Wednesday, 5 June 2019


‘As you, Father, are in me and I am in you, may they be one in us … so they may be one as we are one, I in them and you in me, that they may become completely one.’ That is Jesus, in John 17. 

You might think his language has nothing to do with ordinary life, but last weekend I was in Liverpool to see the Champions league final, and as psychiatrist Carl Jung described, it was a pool of Life, all life, one life. At one moment, towards the end of the game, I looked out of the window to see a one legged man in a wheelchair wearing a big red joke wig and a grin, fans waving red flares and air horns and flags, bouncing, singing and throwing beer, hen party women letting it all hang out, beggars drinking, and it struck me that in all this ordinary life only one life was being lived through all these lunatics, and I was one of them, of course.

That night, rules did not apply. Cars were driving through red lights and stopping at green, people were shouting from cars, and the next day three quarters of a million people welcomed the team and the European cup home, all pulling each other onto the top of buildings and road signs and traffic lights to get a view. The police were hopelessly outnumbered, but they didn’t mind, in that moment all of us were as One, one pool of life. But you don’t have to be a football fan to know oneness is more obvious as you move from the most important but most disconnected thing in the world, me, to wider concerns, friends, family, team, county, country, continent, cosmos.  Some people say religion is irrelevant to this truth of unity. For such people, here is a story.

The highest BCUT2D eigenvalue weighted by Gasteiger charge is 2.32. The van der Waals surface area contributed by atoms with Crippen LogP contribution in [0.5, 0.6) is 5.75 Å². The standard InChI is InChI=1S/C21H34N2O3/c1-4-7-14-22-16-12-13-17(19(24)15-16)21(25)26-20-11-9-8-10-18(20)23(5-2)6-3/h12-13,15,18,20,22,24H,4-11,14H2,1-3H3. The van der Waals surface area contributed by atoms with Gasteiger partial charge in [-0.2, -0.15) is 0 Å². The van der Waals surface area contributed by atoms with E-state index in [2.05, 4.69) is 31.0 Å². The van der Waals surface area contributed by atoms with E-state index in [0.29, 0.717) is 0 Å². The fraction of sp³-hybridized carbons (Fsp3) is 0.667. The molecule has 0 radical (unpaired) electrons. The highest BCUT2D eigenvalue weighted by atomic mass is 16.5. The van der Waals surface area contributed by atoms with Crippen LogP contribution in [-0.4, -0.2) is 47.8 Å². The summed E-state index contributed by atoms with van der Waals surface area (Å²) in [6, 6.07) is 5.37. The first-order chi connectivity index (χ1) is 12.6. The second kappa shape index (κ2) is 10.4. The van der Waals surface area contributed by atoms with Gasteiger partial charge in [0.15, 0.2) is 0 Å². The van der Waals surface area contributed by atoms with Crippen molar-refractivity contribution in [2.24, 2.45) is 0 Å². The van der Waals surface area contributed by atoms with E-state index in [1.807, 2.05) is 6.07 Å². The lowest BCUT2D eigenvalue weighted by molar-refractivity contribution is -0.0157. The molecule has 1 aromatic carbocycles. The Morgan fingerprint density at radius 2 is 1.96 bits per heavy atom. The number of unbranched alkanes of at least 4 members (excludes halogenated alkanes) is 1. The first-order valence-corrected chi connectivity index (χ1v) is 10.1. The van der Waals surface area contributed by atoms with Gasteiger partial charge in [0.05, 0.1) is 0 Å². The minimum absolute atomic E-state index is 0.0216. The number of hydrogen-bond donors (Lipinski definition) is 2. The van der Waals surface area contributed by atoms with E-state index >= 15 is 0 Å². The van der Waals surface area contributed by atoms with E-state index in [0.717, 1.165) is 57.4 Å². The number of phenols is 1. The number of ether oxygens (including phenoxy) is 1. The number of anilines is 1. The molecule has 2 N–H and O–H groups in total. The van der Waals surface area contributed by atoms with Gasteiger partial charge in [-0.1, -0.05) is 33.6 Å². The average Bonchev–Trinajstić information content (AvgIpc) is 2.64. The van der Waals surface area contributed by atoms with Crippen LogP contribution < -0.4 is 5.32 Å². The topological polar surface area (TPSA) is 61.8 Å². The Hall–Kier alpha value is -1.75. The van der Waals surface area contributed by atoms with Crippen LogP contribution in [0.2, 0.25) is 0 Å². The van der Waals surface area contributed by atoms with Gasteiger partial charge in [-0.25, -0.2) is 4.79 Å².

A man prayed “Lord, show me the truth.” The Lord said: “Yes but I am thirsty. Can you fetch some water first?” “I will,” replied the man, and he went. 

A little distance away was a village. He entered in search of water and knocked at a door, which was opened by a beautiful girl. At the sight of her the man forgot his Lord waiting at home for water. He forgot everything and began to talk. All day he did not return to his Lord. The next day he was again talking to the girl. The talk ripened into love. He asked the father for the daughter, and they were married and lived there and had children. Twelve years passed. His father-in-law died, he inherited property. He lived, as he thought anyway, a very happy life, with his work, his wife and his children.

But one night the river rose until it overflowed its banks and flooded the village. Houses fell, men and animals were swept away and drowned, and everything was floating in the rush of the stream. The man had to escape. With one hand he held his wife and with the other, two children. Another child was on his shoulders, and he was trying to cross this tremendous flood to get to safety. After a few steps he found the current too strong, and the child on his shoulders fell to be borne away. A cry of despair came from the man. In trying to save that child, he lost his grasp on the others, and they were lost too. At last, his wife, whom he clasped with all his might, was also torn away by the current. He was left weeping and wailing on the bank.

Behind him there came a gentle voice: “My child, I am still waiting for the water, and you have been gone for half an hour.” “Half an hour!” the man exclaimed. Twelve years had passed in his mind, and people had been born and died. This is the truth behind the unity of nature. As 2 Peter 3 says; “Dear Friends, with the Lord, a day is 1,000 years, and 1,000 years, is just a day.” So….